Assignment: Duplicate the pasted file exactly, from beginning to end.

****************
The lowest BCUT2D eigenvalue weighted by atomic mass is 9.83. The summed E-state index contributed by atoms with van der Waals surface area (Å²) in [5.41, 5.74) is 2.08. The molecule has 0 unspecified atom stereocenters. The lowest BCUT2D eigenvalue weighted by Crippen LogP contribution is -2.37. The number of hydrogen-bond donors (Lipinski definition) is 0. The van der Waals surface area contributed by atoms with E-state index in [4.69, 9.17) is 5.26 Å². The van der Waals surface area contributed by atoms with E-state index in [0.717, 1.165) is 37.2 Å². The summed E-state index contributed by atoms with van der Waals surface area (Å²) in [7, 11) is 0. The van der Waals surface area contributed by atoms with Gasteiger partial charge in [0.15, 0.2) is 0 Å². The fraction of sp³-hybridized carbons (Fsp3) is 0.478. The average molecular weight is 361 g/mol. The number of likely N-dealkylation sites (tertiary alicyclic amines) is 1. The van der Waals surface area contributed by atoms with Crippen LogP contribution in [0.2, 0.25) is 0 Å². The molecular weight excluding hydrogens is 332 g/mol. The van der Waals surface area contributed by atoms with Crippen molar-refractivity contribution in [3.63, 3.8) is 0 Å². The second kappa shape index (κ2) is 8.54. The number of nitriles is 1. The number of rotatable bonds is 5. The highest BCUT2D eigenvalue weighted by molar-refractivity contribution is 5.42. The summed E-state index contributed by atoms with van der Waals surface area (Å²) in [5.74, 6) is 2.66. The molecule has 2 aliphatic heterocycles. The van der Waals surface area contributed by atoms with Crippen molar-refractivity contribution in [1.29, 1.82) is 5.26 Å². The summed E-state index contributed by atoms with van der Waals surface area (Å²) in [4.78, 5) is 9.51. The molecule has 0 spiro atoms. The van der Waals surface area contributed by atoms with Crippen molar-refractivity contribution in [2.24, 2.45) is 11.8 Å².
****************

The lowest BCUT2D eigenvalue weighted by atomic mass is 9.83. The summed E-state index contributed by atoms with van der Waals surface area (Å²) in [5.41, 5.74) is 2.08. The molecule has 0 unspecified atom stereocenters. The lowest BCUT2D eigenvalue weighted by Crippen LogP contribution is -2.37. The number of hydrogen-bond donors (Lipinski definition) is 0. The van der Waals surface area contributed by atoms with E-state index in [4.69, 9.17) is 5.26 Å². The van der Waals surface area contributed by atoms with E-state index in [0.717, 1.165) is 37.2 Å². The summed E-state index contributed by atoms with van der Waals surface area (Å²) in [7, 11) is 0. The van der Waals surface area contributed by atoms with Gasteiger partial charge in [0.15, 0.2) is 0 Å². The fraction of sp³-hybridized carbons (Fsp3) is 0.478. The average molecular weight is 361 g/mol. The number of likely N-dealkylation sites (tertiary alicyclic amines) is 1. The van der Waals surface area contributed by atoms with Crippen LogP contribution in [0.2, 0.25) is 0 Å². The molecular weight excluding hydrogens is 332 g/mol. The van der Waals surface area contributed by atoms with Crippen molar-refractivity contribution in [3.63, 3.8) is 0 Å². The second kappa shape index (κ2) is 8.54. The number of nitriles is 1. The number of rotatable bonds is 5. The highest BCUT2D eigenvalue weighted by molar-refractivity contribution is 5.42. The summed E-state index contributed by atoms with van der Waals surface area (Å²) in [5.74, 6) is 2.66. The molecule has 2 aliphatic heterocycles. The van der Waals surface area contributed by atoms with Crippen molar-refractivity contribution in [1.29, 1.82) is 5.26 Å². The summed E-state index contributed by atoms with van der Waals surface area (Å²) in [4.78, 5) is 9.51. The molecule has 0 spiro atoms. The van der Waals surface area contributed by atoms with Crippen molar-refractivity contribution in [2.24, 2.45) is 11.8 Å².